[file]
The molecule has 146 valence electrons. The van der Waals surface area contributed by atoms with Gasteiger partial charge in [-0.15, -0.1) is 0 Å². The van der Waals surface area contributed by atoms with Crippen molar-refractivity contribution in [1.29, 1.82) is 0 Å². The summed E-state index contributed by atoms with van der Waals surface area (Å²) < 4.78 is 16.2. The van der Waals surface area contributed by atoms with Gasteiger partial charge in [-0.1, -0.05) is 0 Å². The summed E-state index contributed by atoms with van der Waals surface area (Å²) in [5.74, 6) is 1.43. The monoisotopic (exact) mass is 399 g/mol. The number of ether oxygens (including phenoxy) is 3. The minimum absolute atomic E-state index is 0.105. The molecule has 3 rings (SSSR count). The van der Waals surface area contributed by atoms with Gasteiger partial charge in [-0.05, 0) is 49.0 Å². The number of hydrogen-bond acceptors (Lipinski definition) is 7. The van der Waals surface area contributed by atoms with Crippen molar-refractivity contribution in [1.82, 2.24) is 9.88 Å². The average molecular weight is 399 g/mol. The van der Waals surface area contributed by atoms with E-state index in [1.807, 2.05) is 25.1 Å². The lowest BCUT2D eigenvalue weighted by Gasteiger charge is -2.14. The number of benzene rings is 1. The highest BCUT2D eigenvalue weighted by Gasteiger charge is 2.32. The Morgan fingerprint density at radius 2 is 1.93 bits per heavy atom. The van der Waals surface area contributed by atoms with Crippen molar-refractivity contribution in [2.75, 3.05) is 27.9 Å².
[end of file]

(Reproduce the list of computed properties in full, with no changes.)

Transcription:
The molecule has 146 valence electrons. The van der Waals surface area contributed by atoms with Gasteiger partial charge in [-0.15, -0.1) is 0 Å². The van der Waals surface area contributed by atoms with Crippen molar-refractivity contribution in [1.29, 1.82) is 0 Å². The summed E-state index contributed by atoms with van der Waals surface area (Å²) < 4.78 is 16.2. The van der Waals surface area contributed by atoms with Gasteiger partial charge in [-0.1, -0.05) is 0 Å². The summed E-state index contributed by atoms with van der Waals surface area (Å²) in [5.74, 6) is 1.43. The monoisotopic (exact) mass is 399 g/mol. The number of ether oxygens (including phenoxy) is 3. The minimum absolute atomic E-state index is 0.105. The molecule has 3 rings (SSSR count). The van der Waals surface area contributed by atoms with Gasteiger partial charge in [-0.05, 0) is 49.0 Å². The number of hydrogen-bond acceptors (Lipinski definition) is 7. The van der Waals surface area contributed by atoms with Crippen molar-refractivity contribution in [1.82, 2.24) is 9.88 Å². The average molecular weight is 399 g/mol. The van der Waals surface area contributed by atoms with E-state index in [1.807, 2.05) is 25.1 Å². The lowest BCUT2D eigenvalue weighted by Gasteiger charge is -2.14. The number of benzene rings is 1. The highest BCUT2D eigenvalue weighted by Gasteiger charge is 2.32. The Morgan fingerprint density at radius 2 is 1.93 bits per heavy atom. The van der Waals surface area contributed by atoms with Crippen molar-refractivity contribution in [2.75, 3.05) is 27.9 Å².